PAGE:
Just last week, President Barack Hussein Obama stated to the Congressional Hispanic Caucus Foundation that after the midterm elections he would seek to enact — by executive order — amnesty for some 11 million illegal aliens in the United States. We witnessed the phenomenon of this past summer with the flooding of illegal aliens from Central American countries — El Salvador, Guatemala, Honduras. And now we’re suffering from the economic ramifications of the dispersions of these individuals throughout the country – not to mention the health concerns. We also wrote here about the use of $9 million in taxpayer funds to lawyer up illegals, and the fact that the Department of Justice ruled that women from these countries could use a domestic abuse line for asylum.
Well, I came across a piece of legislation that I could support, sponsored by Rep. Juan Vargas (D-Calif) — yep, bipartisanship. The legislation, H.R.5430 – Nineveh Plain Refugee Act of 2014, was introduced on September 9th of this year. Rep. Vargas serves on the House Judiciary Committee and the last action for his legislation was its referral on September 26th to the Subcommittee on Immigration and Border Security.
Basically what this legislation seeks to do is provide refugee status and asylum to those Christians who have been displaced or threatened primarily by ISIS but also by the efforts of Islamo-fascists and jihadists. There is no doubt that the persecution of Christians in the Middle East is at an alarming high — as well as other religious minorities such as the Yazidis. We already have a very thriving and economically viable and contributing Assyrian and Chaldean — as well as Coptic — Christian communities in America. The great thing is that they seek to be a part of the American fabric, not isolated from it.
I believe this is a worthy pursuit and seriously flies in comparison to the politically-inspired goal of open border illegal immigration supporters. I’ve read the numbers of applicant being considered are anywhere from 50,000 to 70,000. As we sit idly by and await another potential ISIS massacre of Kurds in Kobani, there is an interesting question — why has Obama been so disregarding of our rule of law and immigration policies looking southward — yet we’ve heard little to nothing from him about those fleeing the scourge of his Islamist brethren? After all, I guess as Obama has stated, ISIS isn’t Islamic and they’re just trying to be peaceful instructors to Christians, Kurds, Yazidis and other Muslims who don’t agree with their strict implementation of Islam.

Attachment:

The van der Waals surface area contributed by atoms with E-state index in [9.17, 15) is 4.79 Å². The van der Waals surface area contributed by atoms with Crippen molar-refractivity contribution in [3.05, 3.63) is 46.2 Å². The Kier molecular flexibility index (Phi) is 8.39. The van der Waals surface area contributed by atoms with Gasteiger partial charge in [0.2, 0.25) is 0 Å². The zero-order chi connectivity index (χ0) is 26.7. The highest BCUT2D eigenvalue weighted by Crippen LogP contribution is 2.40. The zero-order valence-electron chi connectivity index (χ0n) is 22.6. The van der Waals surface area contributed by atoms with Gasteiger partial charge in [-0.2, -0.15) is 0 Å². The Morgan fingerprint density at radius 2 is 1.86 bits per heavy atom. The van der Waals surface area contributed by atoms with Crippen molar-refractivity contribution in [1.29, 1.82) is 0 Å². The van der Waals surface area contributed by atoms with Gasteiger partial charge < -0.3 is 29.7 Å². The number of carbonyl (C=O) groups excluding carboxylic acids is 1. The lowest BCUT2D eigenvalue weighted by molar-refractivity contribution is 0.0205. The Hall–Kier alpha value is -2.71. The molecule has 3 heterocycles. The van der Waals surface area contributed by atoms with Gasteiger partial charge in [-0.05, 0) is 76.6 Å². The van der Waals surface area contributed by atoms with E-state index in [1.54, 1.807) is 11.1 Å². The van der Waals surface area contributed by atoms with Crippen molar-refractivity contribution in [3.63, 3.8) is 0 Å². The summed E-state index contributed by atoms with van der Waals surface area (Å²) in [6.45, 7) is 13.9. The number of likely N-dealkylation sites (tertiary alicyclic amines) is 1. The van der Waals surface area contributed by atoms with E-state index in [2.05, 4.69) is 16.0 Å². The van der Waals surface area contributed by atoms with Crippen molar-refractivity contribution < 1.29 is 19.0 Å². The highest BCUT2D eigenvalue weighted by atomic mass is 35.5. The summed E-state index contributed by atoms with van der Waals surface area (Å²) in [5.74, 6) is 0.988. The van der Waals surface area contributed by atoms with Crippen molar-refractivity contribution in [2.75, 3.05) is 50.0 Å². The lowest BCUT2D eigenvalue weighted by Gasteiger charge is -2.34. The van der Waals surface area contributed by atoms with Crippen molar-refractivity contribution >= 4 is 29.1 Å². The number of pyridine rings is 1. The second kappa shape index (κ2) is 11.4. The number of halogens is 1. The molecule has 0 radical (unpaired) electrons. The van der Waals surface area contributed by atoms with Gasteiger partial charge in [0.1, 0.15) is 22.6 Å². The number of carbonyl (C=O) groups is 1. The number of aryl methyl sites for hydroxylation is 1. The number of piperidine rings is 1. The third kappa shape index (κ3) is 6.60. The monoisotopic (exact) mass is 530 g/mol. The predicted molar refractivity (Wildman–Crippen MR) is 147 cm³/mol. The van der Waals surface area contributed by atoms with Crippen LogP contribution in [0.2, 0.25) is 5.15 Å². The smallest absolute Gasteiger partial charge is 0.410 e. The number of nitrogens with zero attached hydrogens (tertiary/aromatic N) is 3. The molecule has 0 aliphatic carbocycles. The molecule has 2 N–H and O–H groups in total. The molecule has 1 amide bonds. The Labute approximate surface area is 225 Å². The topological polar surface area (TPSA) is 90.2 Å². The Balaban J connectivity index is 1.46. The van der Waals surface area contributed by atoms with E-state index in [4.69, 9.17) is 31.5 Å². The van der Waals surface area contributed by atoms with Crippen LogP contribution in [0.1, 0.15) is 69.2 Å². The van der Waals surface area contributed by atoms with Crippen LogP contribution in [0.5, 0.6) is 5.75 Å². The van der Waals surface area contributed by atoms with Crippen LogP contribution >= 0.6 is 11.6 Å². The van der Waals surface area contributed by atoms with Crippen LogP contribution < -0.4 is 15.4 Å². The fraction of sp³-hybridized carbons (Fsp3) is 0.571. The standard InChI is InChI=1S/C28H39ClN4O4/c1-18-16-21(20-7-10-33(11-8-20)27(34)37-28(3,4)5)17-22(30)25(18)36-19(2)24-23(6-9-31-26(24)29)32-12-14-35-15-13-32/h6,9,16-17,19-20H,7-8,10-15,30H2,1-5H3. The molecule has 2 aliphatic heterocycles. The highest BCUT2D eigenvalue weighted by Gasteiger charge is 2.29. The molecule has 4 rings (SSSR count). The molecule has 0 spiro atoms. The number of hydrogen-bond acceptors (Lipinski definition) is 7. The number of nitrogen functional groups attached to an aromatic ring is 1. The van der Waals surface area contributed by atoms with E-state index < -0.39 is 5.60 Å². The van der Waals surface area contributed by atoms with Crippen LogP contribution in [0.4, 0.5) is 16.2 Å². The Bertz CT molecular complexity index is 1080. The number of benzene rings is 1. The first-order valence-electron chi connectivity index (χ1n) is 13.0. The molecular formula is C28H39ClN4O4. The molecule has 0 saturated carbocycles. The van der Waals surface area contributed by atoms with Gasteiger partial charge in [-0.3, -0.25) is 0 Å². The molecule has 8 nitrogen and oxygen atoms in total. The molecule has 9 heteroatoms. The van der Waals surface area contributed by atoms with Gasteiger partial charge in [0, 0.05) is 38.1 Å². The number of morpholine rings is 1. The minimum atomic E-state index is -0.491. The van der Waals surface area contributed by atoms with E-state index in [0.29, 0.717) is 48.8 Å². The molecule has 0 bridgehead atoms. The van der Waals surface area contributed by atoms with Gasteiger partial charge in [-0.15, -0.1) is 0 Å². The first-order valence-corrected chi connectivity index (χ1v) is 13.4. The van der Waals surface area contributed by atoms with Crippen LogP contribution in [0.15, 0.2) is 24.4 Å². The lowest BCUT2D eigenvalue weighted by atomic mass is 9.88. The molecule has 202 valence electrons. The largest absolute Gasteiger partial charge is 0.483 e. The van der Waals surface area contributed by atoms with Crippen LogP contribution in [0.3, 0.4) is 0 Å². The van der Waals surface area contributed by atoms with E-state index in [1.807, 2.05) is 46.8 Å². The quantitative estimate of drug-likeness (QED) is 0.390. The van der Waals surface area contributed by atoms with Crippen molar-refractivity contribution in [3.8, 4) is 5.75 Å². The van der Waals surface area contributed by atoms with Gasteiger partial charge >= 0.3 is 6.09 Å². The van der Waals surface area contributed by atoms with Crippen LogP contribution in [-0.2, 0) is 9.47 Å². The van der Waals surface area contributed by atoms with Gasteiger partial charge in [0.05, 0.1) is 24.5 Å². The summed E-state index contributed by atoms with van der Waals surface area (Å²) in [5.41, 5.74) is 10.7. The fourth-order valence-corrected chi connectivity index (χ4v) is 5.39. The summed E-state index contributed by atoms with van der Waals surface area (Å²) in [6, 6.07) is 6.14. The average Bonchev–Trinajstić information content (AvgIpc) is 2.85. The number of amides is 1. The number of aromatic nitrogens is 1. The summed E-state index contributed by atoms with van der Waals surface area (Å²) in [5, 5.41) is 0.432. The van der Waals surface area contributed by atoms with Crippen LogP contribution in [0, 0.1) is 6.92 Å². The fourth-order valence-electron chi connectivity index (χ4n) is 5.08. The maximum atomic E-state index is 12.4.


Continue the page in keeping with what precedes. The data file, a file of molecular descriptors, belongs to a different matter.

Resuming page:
So, to Rep. Vargas, I would like to hear more from you on this legislative policy proposal but in principle, you have my support — Bravo Zulu!Here is the summary of H.R. 5430 Introduced in House (09/09/2014)
Nineveh Plain Refugee Act of 2014 – Directs the Secretary of State to establish or use existing processes in Iraq, Saudi Arabia, Lebanon, Jordan, Kuwait, Turkey, and Syria through which a qualifying alien in such a country may apply and interview for refugee admission to the United States.
Considers such an alien to be a refugee of special humanitarian concern eligible for priority 2 processing under the refugee resettlement priority system.
Authorizes the Secretary to: (1) suspend in-country processes in such a foreign country for up to 90 days, and (2) extend a suspension upon congressional notification.
Directs the Secretary to establish one or more categories of aliens who are or were nationals or residents of a territory controlled by the group known as the Islamic State of Iraq and the Levant (ISIL), or any successor name, in Iraq, Saudi Arabia, Lebanon, Jordan, Kuwait, Turkey, or Syria, and who share common characteristics that identify them as targets of persecution in that country on account of race, religion, nationality, membership in a particular social group, or political opinion.
• an alien provided priority 2 processing shall not be counted against annual refugee admission limitations,
• no alien shall be denied the opportunity to apply for admission under this Act solely because such alien qualifies as an immediate relative or is eligible for any other immigrant classification,
• each denial for refugee status under this Act shall be in writing and shall state the reason for denial,
• each qualifying alien who after June 1, 2014, and before the date of enactment of this Act was denied refugee status shall be permitted to reapply for such status, and
• if the Secretary determines that an alien in such country who has applied for U.S. refugee admission pursuant to this Act is in imminent danger the Secretary shall make a reasonable effort to provide such alien with protection or the immediate removal from the country.